At the helm of JW sits James Li.  In a past life, the co-founder and CEO held stints as an executive heading up operations in China for the world’s biggest biopharmaceutical companies including Amgen and Merck.  Li was also once a partner at the Silicon Valley brand-name investor, Kleiner Perkins.

JW embodies the benefits that can come from importing insights and expertise, a practice that will come to define the companies leading the medical future as the country’s smartest capital increasingly finds its way overseas.

GV and Founders Fund look to keep the Valley competitive

Despite heavy investment by China’s leading VCs, Silicon Valley is doubling down in the US health sector.  (AFP PHOTO / POOL / JASON LEE)

Innovation in medicine transcends borders. Sickness and death are unfortunately universal, and groundbreaking discoveries in one country can save lives in the rest.

The boom in China’s life science industry has left valuations lofty and cross-border investment and import regulations in China have improved.

As such, Chinese venture firms are now increasingly searching for innovation abroad, looking to capitalize on expanding opportunities in the more mature US medical industry that can offer innovative technologies and advanced processes that can be brought back to the East.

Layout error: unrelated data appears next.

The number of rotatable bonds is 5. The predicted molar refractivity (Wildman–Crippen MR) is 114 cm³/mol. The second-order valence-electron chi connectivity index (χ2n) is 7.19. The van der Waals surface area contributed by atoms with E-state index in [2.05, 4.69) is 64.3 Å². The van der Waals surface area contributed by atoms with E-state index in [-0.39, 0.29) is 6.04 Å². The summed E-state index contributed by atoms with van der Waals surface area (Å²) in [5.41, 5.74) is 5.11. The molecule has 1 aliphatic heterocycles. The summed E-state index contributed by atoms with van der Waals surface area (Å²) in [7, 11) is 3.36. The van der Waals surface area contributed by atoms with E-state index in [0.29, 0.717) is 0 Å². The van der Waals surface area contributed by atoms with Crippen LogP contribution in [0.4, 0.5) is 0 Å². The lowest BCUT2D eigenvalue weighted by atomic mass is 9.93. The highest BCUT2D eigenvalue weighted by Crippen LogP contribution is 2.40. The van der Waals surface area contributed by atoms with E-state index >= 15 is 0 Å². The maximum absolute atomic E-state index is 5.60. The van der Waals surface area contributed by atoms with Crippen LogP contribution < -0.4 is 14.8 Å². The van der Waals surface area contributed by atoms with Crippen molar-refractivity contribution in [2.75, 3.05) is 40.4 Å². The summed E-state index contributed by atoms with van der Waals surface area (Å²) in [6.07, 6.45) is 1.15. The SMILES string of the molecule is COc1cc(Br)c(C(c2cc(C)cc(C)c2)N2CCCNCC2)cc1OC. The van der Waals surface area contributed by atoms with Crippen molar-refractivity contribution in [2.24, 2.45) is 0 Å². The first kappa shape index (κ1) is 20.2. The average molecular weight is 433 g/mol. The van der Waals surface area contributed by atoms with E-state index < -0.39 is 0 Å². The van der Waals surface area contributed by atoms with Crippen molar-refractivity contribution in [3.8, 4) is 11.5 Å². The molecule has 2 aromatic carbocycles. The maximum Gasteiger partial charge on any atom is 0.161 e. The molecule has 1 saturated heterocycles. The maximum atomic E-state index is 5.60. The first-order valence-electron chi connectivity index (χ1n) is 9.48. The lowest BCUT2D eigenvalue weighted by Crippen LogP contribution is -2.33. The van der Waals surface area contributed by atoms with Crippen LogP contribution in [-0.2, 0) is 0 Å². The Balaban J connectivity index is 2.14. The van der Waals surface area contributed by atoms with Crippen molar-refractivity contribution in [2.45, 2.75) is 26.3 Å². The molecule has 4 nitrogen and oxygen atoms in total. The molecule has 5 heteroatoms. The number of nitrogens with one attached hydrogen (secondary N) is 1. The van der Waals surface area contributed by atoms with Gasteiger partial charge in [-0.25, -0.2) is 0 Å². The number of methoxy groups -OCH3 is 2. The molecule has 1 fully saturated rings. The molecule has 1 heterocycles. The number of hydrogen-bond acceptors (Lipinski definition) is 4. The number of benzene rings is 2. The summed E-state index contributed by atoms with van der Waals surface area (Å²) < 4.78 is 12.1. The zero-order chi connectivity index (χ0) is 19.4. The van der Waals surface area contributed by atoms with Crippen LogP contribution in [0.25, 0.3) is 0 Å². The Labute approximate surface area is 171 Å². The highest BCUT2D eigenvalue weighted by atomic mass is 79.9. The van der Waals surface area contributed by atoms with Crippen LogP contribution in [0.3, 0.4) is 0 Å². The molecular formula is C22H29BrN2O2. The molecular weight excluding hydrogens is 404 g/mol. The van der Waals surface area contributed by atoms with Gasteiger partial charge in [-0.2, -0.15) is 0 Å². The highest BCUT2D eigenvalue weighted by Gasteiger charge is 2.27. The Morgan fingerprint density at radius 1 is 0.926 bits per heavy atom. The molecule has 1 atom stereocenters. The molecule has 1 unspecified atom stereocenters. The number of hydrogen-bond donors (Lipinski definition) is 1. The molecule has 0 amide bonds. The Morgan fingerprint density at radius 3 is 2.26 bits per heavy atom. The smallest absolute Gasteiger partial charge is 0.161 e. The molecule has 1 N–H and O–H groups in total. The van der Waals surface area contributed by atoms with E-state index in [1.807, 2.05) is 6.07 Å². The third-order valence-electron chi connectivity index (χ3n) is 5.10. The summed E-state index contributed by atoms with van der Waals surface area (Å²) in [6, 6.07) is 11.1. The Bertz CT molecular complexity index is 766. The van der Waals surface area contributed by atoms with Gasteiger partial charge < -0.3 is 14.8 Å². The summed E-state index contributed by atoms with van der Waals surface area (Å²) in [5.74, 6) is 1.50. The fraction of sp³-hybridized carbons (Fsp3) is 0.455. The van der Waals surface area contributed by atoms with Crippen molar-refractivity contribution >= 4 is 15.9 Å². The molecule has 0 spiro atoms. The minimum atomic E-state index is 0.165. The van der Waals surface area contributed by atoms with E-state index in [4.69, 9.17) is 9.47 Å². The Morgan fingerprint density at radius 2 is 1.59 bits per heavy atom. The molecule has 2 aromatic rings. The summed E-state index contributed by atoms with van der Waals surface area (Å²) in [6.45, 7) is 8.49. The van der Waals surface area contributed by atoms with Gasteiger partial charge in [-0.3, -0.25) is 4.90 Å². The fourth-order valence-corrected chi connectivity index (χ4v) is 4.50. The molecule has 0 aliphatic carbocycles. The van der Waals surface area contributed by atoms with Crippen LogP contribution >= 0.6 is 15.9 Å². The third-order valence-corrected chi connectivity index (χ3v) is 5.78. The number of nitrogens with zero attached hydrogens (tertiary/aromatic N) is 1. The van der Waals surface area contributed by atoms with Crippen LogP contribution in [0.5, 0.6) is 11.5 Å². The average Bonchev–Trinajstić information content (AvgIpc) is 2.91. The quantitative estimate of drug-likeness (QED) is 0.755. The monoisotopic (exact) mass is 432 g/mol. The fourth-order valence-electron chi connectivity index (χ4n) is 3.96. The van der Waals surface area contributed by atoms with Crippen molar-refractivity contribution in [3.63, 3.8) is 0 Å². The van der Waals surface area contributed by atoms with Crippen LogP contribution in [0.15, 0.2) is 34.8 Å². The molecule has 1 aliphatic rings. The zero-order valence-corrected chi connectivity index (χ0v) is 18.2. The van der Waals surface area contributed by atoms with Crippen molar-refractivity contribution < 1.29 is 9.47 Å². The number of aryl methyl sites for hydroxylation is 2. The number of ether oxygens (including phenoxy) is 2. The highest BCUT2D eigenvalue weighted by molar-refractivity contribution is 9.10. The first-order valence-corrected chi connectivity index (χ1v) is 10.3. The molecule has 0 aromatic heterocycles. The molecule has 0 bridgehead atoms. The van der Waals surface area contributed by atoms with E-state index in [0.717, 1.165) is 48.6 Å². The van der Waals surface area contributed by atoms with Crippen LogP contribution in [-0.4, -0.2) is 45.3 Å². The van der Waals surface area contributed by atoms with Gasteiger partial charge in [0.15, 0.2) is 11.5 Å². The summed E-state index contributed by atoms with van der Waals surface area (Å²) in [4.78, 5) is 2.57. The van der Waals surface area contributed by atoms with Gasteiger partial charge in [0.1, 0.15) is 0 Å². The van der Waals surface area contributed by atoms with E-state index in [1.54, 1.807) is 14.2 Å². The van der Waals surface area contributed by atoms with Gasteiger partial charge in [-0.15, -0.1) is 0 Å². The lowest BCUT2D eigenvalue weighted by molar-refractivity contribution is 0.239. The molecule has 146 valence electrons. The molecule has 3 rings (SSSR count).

In April, Qiming Venture Partners, another Chinese venture titan, closed a $120 million fund focused on early-stage US healthcare. Qiming has been ramping up its participation in the medical space, investing in 24 companies over the 2017-18 period.

New firms diving into the space hasn’t frightened the Bay Area’s notable investors, who have doubled down in the US medical space alongside their Chinese counterparts.

Partner directories for America’s most influential firms are increasingly populated with former doctors and medically-versed VCs who can find the best medical startups and have a growing influence on the flow of venture dollars in the US.

At the top of the list is Krishna Yeshwant, the GV (formerly Google Ventures) general partner leading the firm’s aggressive push into the medical industry.

Krishna Yeshwant (GV) at TechCrunch Disrupt NY 2017